The District of Colorado’s decision to uphold UCANN’s claims as eligible is an important development for those who own or are pursuing patent claims in the cannabis space.

On April 17, 2019, the Federal Court in the District of Colorado denied Pure Hemp’s motion to dismiss United Cannabis Corporation’s (UCANN) patent for failing to claim “patentable subject matter.” The decision is the first 35 U.S.C. §101 challenge to the patent eligibility of liquid cannabis formulations, but is hardly surprising given the clear precedent for the patent eligibility of purified formulations of natural products, such as those historically granted for pharmaceutical products.

The claims of UCANN’s U.S. Patent No. 9,730,911 all recite “[a] liquid cannabinoid formulation, wherein at least 95% of the total cannabinoids is” a specified cannabinoid (CBD or THC or a combination). Pure Hemp argued that the claims are directed to a “natural phenomenon,” “abstract idea” or “law of nature,” and therefore are not eligible for patent protection in light of the Supreme Court’s decision in Alice Corp. Pty. v. CLS Bank Int’l, 573 U.S. 208, 216 (2014). Judge William Martinez disagreed with Pure Hemp and agreed with UCANN:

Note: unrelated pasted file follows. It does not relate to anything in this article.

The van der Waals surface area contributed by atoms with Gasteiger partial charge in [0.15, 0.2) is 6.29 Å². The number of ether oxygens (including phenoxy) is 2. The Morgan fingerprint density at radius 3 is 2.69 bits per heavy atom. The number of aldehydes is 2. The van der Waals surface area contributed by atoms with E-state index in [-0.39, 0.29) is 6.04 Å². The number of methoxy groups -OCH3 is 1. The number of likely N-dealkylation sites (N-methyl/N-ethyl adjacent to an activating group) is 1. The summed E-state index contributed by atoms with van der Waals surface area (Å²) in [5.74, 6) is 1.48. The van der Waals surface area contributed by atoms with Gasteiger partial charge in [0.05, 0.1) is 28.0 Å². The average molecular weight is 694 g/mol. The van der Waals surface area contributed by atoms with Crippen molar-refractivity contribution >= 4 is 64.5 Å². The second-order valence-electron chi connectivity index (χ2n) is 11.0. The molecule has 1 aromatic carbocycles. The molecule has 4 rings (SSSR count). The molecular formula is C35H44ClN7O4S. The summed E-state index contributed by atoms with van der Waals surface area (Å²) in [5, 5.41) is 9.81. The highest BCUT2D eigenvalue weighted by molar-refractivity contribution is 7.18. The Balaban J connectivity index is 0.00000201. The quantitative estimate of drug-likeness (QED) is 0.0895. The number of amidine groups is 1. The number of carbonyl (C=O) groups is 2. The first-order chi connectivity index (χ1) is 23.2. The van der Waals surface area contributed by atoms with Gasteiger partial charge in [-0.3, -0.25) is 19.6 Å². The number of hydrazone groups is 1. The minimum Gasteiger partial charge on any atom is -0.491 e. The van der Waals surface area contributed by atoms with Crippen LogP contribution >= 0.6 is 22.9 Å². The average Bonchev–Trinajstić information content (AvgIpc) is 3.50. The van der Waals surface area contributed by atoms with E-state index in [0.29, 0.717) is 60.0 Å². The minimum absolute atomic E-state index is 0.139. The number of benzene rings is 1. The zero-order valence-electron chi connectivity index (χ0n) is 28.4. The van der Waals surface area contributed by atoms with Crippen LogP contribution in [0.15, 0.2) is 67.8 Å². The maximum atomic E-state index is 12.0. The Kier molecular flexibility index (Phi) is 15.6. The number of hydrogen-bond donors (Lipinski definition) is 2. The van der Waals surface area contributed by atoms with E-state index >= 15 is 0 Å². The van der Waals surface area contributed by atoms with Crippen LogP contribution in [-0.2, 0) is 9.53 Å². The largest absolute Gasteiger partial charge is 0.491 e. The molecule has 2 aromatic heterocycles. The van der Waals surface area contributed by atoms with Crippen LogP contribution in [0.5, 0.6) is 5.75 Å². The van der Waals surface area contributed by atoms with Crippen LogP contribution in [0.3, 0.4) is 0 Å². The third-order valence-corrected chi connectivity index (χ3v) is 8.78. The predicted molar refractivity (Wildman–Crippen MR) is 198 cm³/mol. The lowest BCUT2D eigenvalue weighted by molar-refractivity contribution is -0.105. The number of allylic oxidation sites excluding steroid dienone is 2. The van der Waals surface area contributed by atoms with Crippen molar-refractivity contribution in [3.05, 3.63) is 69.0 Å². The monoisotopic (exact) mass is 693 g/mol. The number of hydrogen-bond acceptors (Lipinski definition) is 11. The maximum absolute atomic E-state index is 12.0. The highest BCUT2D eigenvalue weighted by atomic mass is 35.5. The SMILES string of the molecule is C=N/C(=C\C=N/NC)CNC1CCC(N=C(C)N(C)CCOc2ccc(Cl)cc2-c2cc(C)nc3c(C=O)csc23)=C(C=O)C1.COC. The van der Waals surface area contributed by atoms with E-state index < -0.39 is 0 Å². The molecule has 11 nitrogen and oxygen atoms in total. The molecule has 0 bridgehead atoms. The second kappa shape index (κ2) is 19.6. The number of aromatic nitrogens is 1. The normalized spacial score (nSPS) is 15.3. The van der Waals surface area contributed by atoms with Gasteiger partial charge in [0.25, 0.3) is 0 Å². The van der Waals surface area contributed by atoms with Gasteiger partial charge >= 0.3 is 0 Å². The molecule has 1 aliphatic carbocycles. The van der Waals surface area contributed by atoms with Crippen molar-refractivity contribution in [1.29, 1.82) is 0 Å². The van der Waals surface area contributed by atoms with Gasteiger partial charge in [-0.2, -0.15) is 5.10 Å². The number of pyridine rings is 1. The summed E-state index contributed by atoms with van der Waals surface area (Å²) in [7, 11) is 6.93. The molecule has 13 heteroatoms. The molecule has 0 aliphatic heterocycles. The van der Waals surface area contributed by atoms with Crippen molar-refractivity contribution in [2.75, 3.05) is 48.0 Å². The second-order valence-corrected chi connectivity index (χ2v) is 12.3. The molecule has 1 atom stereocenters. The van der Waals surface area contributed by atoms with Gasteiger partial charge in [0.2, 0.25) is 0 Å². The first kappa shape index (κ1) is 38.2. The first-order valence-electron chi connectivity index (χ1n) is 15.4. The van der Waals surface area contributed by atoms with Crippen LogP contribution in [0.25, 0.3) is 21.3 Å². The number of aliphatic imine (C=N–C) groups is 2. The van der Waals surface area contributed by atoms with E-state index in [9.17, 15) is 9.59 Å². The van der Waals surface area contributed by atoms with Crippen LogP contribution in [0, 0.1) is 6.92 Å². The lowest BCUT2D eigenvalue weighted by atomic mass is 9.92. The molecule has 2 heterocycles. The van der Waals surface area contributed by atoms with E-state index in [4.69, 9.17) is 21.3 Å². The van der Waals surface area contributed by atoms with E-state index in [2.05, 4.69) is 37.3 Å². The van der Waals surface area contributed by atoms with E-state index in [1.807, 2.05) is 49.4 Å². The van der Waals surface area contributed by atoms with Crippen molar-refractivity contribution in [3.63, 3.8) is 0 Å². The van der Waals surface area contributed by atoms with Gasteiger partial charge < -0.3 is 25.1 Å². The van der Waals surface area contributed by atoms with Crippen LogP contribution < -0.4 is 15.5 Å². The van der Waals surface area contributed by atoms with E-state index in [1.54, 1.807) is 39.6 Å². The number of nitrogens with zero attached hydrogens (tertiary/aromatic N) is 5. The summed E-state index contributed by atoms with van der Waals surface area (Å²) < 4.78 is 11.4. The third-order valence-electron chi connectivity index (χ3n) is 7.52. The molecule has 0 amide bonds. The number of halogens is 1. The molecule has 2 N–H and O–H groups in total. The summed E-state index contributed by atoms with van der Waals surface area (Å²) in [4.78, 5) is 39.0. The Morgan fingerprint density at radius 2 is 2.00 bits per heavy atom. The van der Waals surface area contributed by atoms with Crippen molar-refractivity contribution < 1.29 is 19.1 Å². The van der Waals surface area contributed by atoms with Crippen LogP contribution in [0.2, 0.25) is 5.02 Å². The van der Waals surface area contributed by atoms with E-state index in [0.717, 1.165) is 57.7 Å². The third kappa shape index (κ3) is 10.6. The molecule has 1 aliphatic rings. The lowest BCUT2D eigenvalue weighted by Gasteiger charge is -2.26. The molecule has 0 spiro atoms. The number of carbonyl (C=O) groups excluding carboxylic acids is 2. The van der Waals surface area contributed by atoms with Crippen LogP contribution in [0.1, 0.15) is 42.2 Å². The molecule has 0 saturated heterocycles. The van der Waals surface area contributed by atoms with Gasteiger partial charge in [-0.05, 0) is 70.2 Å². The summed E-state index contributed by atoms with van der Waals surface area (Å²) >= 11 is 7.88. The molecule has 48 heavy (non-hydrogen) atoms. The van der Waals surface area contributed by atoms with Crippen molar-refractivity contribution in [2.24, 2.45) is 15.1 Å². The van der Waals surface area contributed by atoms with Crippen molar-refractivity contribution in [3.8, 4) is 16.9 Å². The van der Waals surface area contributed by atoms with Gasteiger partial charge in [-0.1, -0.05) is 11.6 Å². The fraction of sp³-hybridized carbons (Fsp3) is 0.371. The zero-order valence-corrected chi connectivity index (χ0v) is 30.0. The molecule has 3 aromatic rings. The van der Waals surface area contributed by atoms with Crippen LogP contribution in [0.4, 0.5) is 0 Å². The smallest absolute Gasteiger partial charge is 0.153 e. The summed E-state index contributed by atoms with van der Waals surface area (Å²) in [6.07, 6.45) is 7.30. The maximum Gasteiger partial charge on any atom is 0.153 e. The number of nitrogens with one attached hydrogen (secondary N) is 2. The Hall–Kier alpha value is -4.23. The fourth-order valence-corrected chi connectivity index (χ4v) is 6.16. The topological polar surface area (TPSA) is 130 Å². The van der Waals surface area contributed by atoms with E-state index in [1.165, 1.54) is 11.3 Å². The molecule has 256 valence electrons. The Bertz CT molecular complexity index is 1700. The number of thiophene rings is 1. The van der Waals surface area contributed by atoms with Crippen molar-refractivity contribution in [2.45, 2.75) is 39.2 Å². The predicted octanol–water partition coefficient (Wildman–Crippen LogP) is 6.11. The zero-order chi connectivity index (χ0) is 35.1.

UCANN counters that “the claims are not directed to laws of nature or natural phenomena because they claim human-modified liquid formulations that require converting solid cannabinoids into a different state with markedly different physiological characteristics.” UCANN’s counterargument contains two components: (1) the liquid formulation itself, which is supposedly novel; and (2) the alleged “markedly different physiological characteristics” of the liquid (which the Court takes to mean physiological effects—a liquid does not have a physiology).

According to Judge Martinez:

It may be true, as Pure Hemp insists, that… it is logically possible that cannabinoids in nature might appear in a form that could, in some sense, be deemed a “liquid.” Even accepting as much, the 911 Patent specifies threshold concentrations of cannabinoids and related chemicals. Pure Hemp nowhere claims that these precise concentrations, or anything close to them, occur in liquid form in nature. Accordingly, UCANN’s claims are not restatements of “the handiwork of nature.”

Importantly, the court was not asked to consider the validity of these patents on all grounds—only on the challenged ground of patent eligibility under §101—and offered the following commentary: “[t]o be clear, the Court sees reason to question whether the 911 Patent claims anything novel, useful, or nonobvious.”

The District of Colorado’s decision to uphold UCANN’s claims as eligible is an important development for those who own or are pursuing patent claims in the cannabis space, in that the court did not deviate from precedent for purified natural products, and because it is in Colorado where more patent owners are expected to sue for infringement.

Duane Morris will continue to monitor UCANN’s infringement action and Pure Hemp’s defense.